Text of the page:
Persuasions #7, 1985                                                                                                                                            Pages 55-57


Jane Austen’s Bath




Click here to see the Map of Bath


A.   Pulteney Street, where Mr. and Mrs. Allen and Catherine Morland had lodgings.


B.   Edgar’s Buildings (a terrace of houses on the north side of George Street where the Thorpes lodged.


C.   The Tilney’s lodgings in Milsom Street.


D.   The archway leading between shops from the Abbey Churchyard, or Pump-yard, opposite Union Passage.


E.   “Everybody acquainted with Bath may remember the difficulties of crossing Cheap Street at this point.”  Union Street was not constructed until 1807, so to reach Edgar’s Buildings from the Pump Room, Catherine and Isabella had to use Union Passage—now for pedestrians only.


F.   Walcott Church, mentioned by John Thorpe who has just passed it on his way into the city from Oxford, and chiefly interesting to us because Jane’s parents were married there in 1764, and her father buried there in 1805.


G.   The point where Thorpe, turning from Edgar’s buildings down Broad Street on his way to Pulteney Street, claims to have seen the Tilneys turning up Lansdown Road.  Broad Street, which is in fact one of the narrowest streets in Bath, is now one-way, so Thorpe’s route would today be impossible.  Lansdown Road is also the hill which Anne Elliot has to toil up to reach her father’s lodgings in Camden Place (now Camden Crescent).


H.   The first part of the route taken by John Thorpe and Catherine on their journey towards Bristol.  “They passed briskly down Pulteney Stree and through Laura Place  . . .  As they entered Argyle Buildings, however,” they see the Tilneys waking towards Pulteney Street to meet Catherine, who begs Thorpe to stop.  “But to what purpose did she speak?—Thorpe only lashed his horse into a brisker trot; the Tilneys, who had soon ceased to look after her, were in a moment out of sight round the corner of Laura Place, and in another moment she was herself whisked into the Market Place” (now occupied by the Guildhall and covered market).


I.   Site of the old theatre in Orchard Street, where Henry Tilney paid his respects to Catherine in her box, and she disarmed him with her naiveté  The Lower Rooms, where she first met Henry, were situated where the figure 6 is shown (long since demolished) and the Upper Rooms, where she suffered such a crush on her first venture into public, and where on a second occasion the Thorpes and the Tilneys arranged to meet in the Octagon Room (the ante-room, sometimes used for cards) are now known simply as the Assembly Rooms and are shown at No. 10.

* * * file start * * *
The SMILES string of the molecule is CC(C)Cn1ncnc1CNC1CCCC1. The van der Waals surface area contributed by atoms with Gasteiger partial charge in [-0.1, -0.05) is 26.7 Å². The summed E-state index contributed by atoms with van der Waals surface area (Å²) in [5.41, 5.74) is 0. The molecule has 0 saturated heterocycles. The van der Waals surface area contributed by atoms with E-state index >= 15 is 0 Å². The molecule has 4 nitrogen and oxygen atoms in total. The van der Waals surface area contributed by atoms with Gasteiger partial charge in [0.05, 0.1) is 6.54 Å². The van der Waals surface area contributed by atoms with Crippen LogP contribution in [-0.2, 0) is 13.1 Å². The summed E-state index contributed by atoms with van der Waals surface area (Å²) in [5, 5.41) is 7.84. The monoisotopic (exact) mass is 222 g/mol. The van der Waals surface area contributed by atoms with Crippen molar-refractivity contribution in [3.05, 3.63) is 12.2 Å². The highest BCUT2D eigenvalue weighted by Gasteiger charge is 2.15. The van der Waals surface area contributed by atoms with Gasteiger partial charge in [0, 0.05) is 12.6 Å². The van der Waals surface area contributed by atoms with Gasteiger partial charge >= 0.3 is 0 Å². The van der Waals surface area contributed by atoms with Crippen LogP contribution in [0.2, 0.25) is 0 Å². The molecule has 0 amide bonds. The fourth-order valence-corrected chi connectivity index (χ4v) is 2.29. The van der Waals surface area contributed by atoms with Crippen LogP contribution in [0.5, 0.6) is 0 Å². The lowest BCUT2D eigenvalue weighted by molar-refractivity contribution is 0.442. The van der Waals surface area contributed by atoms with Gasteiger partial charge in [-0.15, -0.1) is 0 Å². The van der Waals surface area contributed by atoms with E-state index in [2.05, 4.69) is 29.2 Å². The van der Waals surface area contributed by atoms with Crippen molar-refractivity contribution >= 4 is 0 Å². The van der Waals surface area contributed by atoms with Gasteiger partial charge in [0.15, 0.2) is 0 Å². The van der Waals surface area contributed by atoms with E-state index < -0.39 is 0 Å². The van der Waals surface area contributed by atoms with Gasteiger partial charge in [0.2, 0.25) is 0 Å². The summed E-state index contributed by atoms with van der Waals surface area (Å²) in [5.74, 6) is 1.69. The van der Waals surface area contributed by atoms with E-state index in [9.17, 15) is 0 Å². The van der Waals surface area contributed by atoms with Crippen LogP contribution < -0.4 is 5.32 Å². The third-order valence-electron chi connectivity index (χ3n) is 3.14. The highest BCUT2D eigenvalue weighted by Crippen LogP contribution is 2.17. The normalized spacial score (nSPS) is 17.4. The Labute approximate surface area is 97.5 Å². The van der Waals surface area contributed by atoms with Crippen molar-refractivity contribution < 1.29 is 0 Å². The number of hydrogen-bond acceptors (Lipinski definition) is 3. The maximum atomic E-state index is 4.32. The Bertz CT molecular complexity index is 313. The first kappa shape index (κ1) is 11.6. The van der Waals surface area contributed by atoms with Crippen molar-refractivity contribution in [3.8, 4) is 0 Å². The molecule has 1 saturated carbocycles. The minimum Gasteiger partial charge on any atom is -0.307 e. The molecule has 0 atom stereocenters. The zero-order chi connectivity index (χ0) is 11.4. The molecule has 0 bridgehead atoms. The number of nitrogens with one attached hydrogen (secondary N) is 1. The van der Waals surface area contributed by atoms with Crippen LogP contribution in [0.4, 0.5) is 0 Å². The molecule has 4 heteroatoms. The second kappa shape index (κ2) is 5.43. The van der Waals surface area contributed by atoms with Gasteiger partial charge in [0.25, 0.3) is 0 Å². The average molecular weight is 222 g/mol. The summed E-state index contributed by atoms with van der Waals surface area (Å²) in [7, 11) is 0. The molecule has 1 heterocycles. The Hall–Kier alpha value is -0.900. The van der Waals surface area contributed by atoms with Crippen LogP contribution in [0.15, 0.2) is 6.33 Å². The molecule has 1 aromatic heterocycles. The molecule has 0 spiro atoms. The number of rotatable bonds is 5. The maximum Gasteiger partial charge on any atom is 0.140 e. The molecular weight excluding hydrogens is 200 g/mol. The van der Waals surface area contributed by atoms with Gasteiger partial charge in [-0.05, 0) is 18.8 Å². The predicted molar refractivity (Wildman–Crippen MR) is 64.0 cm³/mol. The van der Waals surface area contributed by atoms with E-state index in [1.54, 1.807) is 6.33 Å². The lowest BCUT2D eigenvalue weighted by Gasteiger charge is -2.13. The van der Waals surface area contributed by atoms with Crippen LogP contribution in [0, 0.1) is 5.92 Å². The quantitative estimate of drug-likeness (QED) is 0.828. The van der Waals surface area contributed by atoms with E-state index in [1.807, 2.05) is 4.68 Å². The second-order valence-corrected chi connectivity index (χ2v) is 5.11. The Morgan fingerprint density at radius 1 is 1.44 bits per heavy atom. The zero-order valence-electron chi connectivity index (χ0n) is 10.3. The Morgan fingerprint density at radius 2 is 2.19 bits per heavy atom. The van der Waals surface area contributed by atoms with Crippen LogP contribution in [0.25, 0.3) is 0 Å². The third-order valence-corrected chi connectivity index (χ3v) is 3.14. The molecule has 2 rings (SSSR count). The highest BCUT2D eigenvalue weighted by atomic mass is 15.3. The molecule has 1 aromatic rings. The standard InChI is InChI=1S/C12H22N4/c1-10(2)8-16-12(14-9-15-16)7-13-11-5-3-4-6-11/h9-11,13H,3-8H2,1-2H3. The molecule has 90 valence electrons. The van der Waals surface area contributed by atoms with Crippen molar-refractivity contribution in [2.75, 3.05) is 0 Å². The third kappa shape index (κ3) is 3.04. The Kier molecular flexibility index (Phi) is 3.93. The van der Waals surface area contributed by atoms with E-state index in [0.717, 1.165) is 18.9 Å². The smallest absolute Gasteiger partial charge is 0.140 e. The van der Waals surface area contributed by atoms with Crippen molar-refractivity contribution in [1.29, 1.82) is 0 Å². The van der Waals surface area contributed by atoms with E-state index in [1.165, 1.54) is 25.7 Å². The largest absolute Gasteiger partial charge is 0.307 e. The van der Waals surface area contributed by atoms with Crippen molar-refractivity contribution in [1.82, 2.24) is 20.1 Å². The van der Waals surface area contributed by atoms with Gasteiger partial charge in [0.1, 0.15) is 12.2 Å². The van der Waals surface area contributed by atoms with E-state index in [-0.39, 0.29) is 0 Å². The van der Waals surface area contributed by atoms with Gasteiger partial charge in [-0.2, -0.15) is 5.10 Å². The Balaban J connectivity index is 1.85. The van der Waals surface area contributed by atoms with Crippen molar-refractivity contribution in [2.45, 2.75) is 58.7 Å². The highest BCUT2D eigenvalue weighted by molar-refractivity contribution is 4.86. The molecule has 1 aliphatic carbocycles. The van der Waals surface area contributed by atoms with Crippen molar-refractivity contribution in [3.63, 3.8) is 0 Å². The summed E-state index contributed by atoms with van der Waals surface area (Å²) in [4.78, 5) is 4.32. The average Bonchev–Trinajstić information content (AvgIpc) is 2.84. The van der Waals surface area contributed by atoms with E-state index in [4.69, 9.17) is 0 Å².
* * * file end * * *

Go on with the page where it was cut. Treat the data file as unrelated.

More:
J.   The Royal Crescent, where it was the custom to stroll about on Sunday afternoons.  Here Thorpe tells the Tilneys that Catherine must break her second engagement to walk with them; she resolves to run after them to undo this piece of rudeness.  “Thorpe told her it would be in vain to go after the Tilneys; they were turning the corner into Brock Street, where he had overtaken them, and were at home by this time.”  Catherine persists, however, “quickening her pace when she got clear of the Crescent, she almost ran over the remaining ground till she gained the top of Milsom Street” (at least it’s downhill all the way).


K.   The walk eventually accomplished by Catherine and the Tilneys to Beechen Cliff.  “They walked along the side of the river,” still a lovely walk today, and the steepness of the final stretch up to Beechen Cliff is a small price to pay for the magnificent view of the honey-coloured city in its cradle—even though Catherine, “when they gained the top of Beechen Cliff  . . .  voluntarily rejected the whole city of Bath, as unworthy to make a part of the landscape.”


L.   Bond Street, where Catherine, shopping for lace, “overtook the second Miss Thorpe, as she was loitering towards Edgar’s Buildings.”


M.   And finally, Jane Austen’s own home, from 1801 to 1804, at No. 4 Sydney Place, opposite Sydney Gardens.  The stonework of Sydney Place has recently been cleaned and it now appears as Jane would have known it, having lain under a thick coating of soot for most of this century.  Between 1804 and 1806 the Austens rented a series of houses in Green Park Buildings, Gay Street and Trim Street, all of which are named on the map.  Earlier, Jane had stayed in a house on the southwest corner of Queen Square, on holiday with her brother Edward, and had often visited her Uncle and Aunt Leigh Perrot in their home at No. 1, The Paragon.